On the eve of a comprehensive, 10-year housing strategy going before Vancouver city council, Gregor Robertson reflected on the impact of offshore money in local real estate over his three terms as mayor of Canada’s most-expensive city.
“In my travels this year in Sydney (Australia) and New York, my sense is that Vancouver’s seen the most rapid impact of global capital of any big city globally,” Robertson told Postmedia News on Monday. “We’re among a group of big cities that have attracted hundreds of billions of dollars each in investment, but Vancouver has seen that hit in less than a decade, where it took several decades in many of those other cities, so they had more time to adjust.
“But it’s hit us like a ton of bricks.”
During the last nine years while Robertson has been mayor and his Vision Vancouver party has had a majority on council, Vancouver’s affordability crisis has deepened and the gap has widened between local incomes and home prices. But, Robertson stressed Monday as he’s said in the past, it’s not a problem that city hall can solve on its own.
Now, with less than a year until Vancouver’s next general municipal election in which housing is expected to be, by far, the dominant issue, city staff will present the Housing Vancouver strategy to council Tuesday. The strategy, more than a year in the making, touches on several different facets of housing, with proposed measures intended to address both the supply and demand sides of the current crisis. The strategy, particularly on the “demand” side, calls for collaboration with the provincial and federal governments.
The 248-page strategy package includes proposals for working with senior governments to explore measures such as reforming regulations for capital-gains taxes and closing “loopholes,” introducing a “speculation and flipping tax,” and increasing the provincial luxury tax.
And in a city where the topic of foreign real estate investment has been perhaps the most hotly debated issue in recent years, one particularly eyebrow-raising proposal seeks to explore “restricting property ownership by non-permanent residents.” The city, provincial, and federal governments have all drawn criticism in recent years for their handling of the foreign ownership of property, especially in red-hot housing markets like Vancouver and Toronto.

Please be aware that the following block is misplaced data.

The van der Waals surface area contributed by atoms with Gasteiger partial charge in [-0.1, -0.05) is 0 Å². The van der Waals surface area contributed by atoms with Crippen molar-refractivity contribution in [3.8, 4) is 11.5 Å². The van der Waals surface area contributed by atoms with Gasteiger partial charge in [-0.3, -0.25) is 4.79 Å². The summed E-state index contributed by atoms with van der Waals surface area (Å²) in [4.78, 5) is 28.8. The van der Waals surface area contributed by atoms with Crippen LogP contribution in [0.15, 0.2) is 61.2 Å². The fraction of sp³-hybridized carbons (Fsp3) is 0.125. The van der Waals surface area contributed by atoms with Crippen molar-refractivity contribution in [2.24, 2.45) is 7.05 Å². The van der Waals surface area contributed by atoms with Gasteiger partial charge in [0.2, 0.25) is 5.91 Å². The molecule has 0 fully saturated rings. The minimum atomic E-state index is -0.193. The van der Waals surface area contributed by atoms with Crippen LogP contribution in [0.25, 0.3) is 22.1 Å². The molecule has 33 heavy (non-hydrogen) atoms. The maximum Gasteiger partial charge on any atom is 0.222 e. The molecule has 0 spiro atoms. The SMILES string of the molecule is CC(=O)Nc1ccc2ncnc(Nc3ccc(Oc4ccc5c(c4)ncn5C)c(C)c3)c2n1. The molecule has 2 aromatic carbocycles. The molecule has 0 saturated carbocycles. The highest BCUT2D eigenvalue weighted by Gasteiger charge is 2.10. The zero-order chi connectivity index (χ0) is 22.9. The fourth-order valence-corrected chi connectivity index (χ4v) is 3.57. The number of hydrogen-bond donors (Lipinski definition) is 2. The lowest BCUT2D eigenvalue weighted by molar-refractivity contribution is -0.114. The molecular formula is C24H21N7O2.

But, Robertson said Monday, “there’s no question that capital from beyond Vancouver’s borders has dramatically affected our real estate market.
“Where in the world it comes from is not the issue, and what nationality an offshore investor is doesn’t matter,” he said. “This is all about regulating the flow of capital and ensuring that it’s taxed appropriately, and taking care of Vancouver’s housing and ensuring it’s available to people who live and work here.
“It’s not about race or nationality,” he said. “We can’t have a real estate market that is completely disconnected from local incomes, and that’s what we’re trying to rectify.”
Vancouver has already taken some steps aimed at reducing the “commodification” of housing, including the country’s first Empty Homes Tax and a proposal requiring condo presales to be offered to locals first before being sold overseas. These measures have been criticized by some for going too far, and by others for not going far enough.
In May 2015, Robertson wrote a letter to then-B.C. Premier Christy Clark, seeking “urgent discussions” on housing, stating there was a “strong case for the province to curb unwarranted speculation.” In the letter, which was subsequently released publicly, Robertson wrote: “The escalation in housing prices coincides with increasing reports of Vancouver’s housing market being treated as a commodity for the world’s wealthiest citizens, with people parking their money in Vancouver real estate simply for profit.”
This week, Robertson said his 2015 letter to Clark “was met with denial and ridicule for another year before they took action with one step, with the foreign-buyers’ tax,” referring to the 15-per-cent tax on foreign-property buyers in Metro Vancouver implemented by the province in summer 2016.
“We can’t fix this on our own in Vancouver. We don’t control offshore investment or the real estate industry. So we’ve got to keep the pressure on Victoria and Ottawa to follow through on their responsibilities,” Robertson said Monday, adding he has “far more confidence now” in the senior governments compared with their respective predecessors.
Robertson said he had recently spoken with B.C. NDP Attorney-General David Eby, who previously served as the opposition party’s housing critic, to discuss “next steps” on new measures, though Robertson declined to provide further details Monday.
“The big problem we’ve had is that provincial and federal governments didn’t do their job regulating the influx of global capital and the real estate industry, and ensuring that taxes were being paid and speculation and flipping was under control,” Robertson said. “We had years of this being a free-for-all, and that drove up real estate prices.”
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